We like this strategy because if buys dips within a trend, a method that has been used successfully for years and is often the basis for day trading. To find these pullbacks, we compare the stock price with its correlated index ETF, which could be SPY, QQQ, or IWM.
In the original version of this strategy, which is only long stocks, we hedged with the correlated ETF when the trend turnd down. That seemed to work well for a number of years, but recently the hedge has not offered the protection that we expect from it.
Instead, we now take positions in proportion to the strength of the system trends. This prevents overexposure. Unlike our other portfolio methodology, which can switch stocks at ant time based on ranking, once we are in a trade using the Timing strategy, we hold that trade to completion. As with other mean-reversion approachs, the price often flops between profits and losses until the new direction is established. Because this strategy has a high percentage of profitable trades, holding the position is the best choice.
This strategy buys the 10 strongest performers of the 30 Dow companies. In the original strategy, when volatility reached an extreme, we sold one-half of our long positions and used those funds to go short the 10 weakest stocks as a hedge.
We found that the hedge was not always enough risk protection because the 10 weakest stocks might not be moving at all, while the strongest stocks were quite volatile. Instead, we applied a combination of system performance volatility and Dow volatility, measured using the ETF DIA. When either one exceeded an extreme, we exit our entire portfolio. We reenter when both revert to normal levels of volatility. The result is seen in the comparison of the old and new returns (see the Figure below).
You’ll note that the new program has a lower return than the old one, but it is far smoother, indicating less risk. The long-term return of the old program was 22% and the new one is 19%, not that much of a difference. The newer Dow Hedge program responds better to market patterns over the past few years.
Trend Strength Index
One measure of market strength is our Trend Strength Index. Our Trend strategy is a composite of many trends, medium term to slow applied to about 350 stocks. When combined, these determine the position size of the current trade. If the faster trends are down but the slower one up, then the position size might be zero. The appearance is that trend positions scale in and out based on the strength of the trend. The Trend Strength Index appears at the bottom of the Trend Stocks All Signals report each day. We’ve tracked it from the beginning of 2014, and the chart below compares it with the SPY. TSI is the Trend Strength Index and SPY is the SPDR ETF. TSI values about zero indicate a positive trend. The range of the TSI is +1 to -1.
The Trend Strength Index reflects the internal strength (momentum) of all the stocks that we track, about 275. These stocks tend to have a stronger trend than the typical stock. It is also a mix of stocks from the S&P and Nasdaq, with a few smaller caps, but none trading fewer than an average of 1 million shares per day.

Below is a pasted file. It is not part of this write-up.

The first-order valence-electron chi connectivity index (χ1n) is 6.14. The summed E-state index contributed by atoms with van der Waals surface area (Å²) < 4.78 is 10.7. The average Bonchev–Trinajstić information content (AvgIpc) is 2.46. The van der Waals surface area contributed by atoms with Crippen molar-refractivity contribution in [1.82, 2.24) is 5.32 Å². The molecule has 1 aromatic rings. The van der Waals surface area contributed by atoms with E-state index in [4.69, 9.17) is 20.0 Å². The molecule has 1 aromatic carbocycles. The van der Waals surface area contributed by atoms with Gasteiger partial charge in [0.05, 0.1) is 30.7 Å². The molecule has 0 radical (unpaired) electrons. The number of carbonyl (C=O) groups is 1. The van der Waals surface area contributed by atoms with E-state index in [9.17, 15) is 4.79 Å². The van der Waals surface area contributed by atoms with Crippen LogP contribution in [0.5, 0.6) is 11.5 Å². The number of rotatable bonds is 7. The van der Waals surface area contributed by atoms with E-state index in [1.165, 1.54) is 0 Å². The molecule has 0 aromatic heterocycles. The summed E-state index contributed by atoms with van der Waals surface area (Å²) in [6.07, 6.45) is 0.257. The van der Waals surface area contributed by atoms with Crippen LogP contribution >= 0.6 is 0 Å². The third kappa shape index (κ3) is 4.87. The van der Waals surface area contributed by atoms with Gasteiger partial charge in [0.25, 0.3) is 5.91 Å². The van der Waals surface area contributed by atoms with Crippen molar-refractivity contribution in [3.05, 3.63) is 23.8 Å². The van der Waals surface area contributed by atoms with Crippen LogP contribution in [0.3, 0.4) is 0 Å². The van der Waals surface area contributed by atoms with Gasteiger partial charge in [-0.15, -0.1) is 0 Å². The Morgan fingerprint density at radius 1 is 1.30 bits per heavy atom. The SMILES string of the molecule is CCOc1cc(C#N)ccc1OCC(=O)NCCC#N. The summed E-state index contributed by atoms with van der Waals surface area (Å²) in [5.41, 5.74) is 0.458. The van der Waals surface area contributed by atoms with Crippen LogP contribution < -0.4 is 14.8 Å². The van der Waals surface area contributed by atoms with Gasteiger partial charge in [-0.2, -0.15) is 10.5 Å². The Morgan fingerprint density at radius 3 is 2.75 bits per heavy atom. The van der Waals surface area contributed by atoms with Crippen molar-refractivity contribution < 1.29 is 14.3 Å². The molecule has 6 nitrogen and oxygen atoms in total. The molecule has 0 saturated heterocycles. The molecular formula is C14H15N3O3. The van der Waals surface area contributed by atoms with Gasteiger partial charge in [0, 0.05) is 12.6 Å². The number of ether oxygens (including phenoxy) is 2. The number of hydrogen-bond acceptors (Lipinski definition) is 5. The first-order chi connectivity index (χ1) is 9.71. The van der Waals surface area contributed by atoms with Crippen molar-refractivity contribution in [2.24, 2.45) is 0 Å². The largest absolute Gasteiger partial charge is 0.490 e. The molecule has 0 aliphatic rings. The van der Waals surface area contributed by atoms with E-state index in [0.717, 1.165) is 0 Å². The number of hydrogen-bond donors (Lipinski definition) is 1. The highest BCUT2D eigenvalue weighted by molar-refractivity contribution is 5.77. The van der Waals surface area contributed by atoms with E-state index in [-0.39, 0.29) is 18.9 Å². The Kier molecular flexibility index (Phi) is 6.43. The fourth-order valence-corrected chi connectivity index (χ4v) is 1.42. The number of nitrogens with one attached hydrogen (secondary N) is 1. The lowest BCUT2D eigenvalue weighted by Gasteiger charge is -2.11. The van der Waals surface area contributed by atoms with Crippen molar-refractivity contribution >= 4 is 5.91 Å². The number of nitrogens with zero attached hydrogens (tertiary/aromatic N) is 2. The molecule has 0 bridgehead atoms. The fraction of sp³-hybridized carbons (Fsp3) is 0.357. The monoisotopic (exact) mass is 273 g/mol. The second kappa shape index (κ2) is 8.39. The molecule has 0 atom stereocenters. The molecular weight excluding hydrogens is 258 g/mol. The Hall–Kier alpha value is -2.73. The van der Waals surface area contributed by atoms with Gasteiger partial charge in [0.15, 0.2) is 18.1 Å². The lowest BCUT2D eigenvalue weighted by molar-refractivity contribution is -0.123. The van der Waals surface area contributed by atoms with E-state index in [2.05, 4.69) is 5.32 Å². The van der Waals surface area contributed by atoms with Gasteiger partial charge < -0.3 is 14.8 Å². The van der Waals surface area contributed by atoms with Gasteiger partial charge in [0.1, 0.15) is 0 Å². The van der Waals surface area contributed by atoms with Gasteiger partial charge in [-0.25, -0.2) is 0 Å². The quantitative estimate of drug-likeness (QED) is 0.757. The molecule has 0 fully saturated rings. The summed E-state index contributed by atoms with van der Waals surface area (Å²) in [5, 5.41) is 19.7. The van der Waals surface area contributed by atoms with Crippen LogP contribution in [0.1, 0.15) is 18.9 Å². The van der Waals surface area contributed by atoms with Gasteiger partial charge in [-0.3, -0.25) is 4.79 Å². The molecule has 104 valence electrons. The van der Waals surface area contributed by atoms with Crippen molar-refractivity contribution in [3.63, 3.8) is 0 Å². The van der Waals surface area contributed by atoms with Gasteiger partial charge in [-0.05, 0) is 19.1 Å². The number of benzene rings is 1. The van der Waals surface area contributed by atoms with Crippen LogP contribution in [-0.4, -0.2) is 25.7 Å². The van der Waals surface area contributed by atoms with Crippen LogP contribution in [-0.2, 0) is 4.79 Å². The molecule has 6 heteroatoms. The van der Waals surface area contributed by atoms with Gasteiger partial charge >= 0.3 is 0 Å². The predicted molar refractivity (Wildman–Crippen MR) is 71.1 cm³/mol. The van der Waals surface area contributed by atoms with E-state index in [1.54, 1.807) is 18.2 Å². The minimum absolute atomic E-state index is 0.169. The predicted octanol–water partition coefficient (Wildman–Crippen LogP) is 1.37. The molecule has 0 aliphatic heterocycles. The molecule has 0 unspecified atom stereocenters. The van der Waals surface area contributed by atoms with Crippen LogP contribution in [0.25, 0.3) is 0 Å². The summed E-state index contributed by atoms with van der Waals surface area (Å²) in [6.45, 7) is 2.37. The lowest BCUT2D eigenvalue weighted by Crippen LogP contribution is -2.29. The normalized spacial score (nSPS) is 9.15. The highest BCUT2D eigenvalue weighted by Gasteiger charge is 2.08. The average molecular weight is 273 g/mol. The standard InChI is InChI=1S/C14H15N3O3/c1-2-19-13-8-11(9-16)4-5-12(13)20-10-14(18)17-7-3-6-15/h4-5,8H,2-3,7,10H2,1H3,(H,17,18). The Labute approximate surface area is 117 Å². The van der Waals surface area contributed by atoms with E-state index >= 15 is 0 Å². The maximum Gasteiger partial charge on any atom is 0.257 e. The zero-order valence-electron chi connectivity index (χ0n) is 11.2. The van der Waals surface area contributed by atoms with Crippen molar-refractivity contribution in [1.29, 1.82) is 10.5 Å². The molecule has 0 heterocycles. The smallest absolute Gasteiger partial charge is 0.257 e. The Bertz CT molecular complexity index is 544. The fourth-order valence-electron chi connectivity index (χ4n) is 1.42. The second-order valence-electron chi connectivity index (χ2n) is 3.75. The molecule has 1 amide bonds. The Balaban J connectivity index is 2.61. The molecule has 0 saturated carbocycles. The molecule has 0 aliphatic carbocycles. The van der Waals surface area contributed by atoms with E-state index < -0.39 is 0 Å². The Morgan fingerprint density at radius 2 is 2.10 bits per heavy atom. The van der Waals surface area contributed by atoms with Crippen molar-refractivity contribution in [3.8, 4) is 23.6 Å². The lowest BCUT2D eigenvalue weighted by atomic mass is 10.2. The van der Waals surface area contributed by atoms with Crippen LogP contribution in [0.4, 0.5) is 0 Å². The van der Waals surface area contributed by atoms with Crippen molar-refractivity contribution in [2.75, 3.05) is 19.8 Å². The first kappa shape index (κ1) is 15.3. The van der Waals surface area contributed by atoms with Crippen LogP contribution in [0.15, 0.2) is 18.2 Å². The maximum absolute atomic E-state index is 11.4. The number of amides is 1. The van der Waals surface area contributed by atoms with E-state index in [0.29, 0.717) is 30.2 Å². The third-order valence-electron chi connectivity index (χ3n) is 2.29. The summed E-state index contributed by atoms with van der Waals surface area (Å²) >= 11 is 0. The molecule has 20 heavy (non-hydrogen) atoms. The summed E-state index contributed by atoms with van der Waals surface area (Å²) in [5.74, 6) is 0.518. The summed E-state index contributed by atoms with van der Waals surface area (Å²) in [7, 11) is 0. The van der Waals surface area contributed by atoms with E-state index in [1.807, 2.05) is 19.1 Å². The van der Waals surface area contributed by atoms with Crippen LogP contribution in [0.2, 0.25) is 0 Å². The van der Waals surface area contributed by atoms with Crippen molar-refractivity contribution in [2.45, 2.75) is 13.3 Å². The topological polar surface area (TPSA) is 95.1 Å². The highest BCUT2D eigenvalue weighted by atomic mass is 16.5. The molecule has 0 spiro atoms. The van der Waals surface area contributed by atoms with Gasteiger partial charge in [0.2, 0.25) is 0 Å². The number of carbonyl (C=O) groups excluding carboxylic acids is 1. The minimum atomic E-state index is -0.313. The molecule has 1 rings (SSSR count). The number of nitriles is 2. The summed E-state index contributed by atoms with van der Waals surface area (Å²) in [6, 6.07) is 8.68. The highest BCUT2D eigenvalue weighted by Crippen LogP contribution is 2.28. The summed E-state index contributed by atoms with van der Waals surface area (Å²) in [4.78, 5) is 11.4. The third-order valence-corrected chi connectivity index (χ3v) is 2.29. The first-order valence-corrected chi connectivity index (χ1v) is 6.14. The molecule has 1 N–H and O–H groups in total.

This week’s sharp decline in stocks is easy to see on the Trend Strength Index. It’s an unprecedented sell-off. We can’t predict that the sell-off will stop at the -50 level shown in January 2019 because this event is unique (as are all crises). While the TSI showed declines ahead of this crisis, we don’t think the overbought condition of the indicator had any forecasting qualities.
We offer this Index for those investors who select their own trades rather than following our sample portfolios. Daily Index values are available to subscribers.
A Standing Note on Short Sales
Note that the “All Signals” reports show short sales in stocks and ETFs, even though short positions are not executed in the portfolios. Our review of using inverse ETFs to hedge stocks during a decline showed that downturns in the stock market are most often short-lived and it is difficult to capture those moves with trend systems. This confirms our approach to the Timing systems, which hedges up to 50% of the long stock risk using multiple trends. In the long run, returns from the hedges are net losses; however, during 2008 the gains were welcomed and reduced losses. In any correction, we prefer paying for risk insurance, even without the expectation of a net gain.
Portfolio Methodology in Brief
All the programs — stocks, ETFs, and futures — use the same basic portfolio technology. They all exploit the persistence of performance, that is, they seek those markets with good long-term and short-term returns, rank them, then choose the best, subject to liquidity, an existing current signal, with limitations on how many can be chosen from each sector. If there are not enough stocks or futures markets that satisfy all the conditions, then the portfolio holds fewer assets. In general, these portfolios are high beta, showing higher returns and higher risk, but have had a history of consistently out-performing the broad market index in all traditional measures.
PERFORMANCE BY GROUP
NOTE that the charts show below represent performance “tracking,” that is, the oldest results are simulated but the newer returns are the systematic daily performance added day by day. Any changes to the strategies do not affect the past performance, unless noted.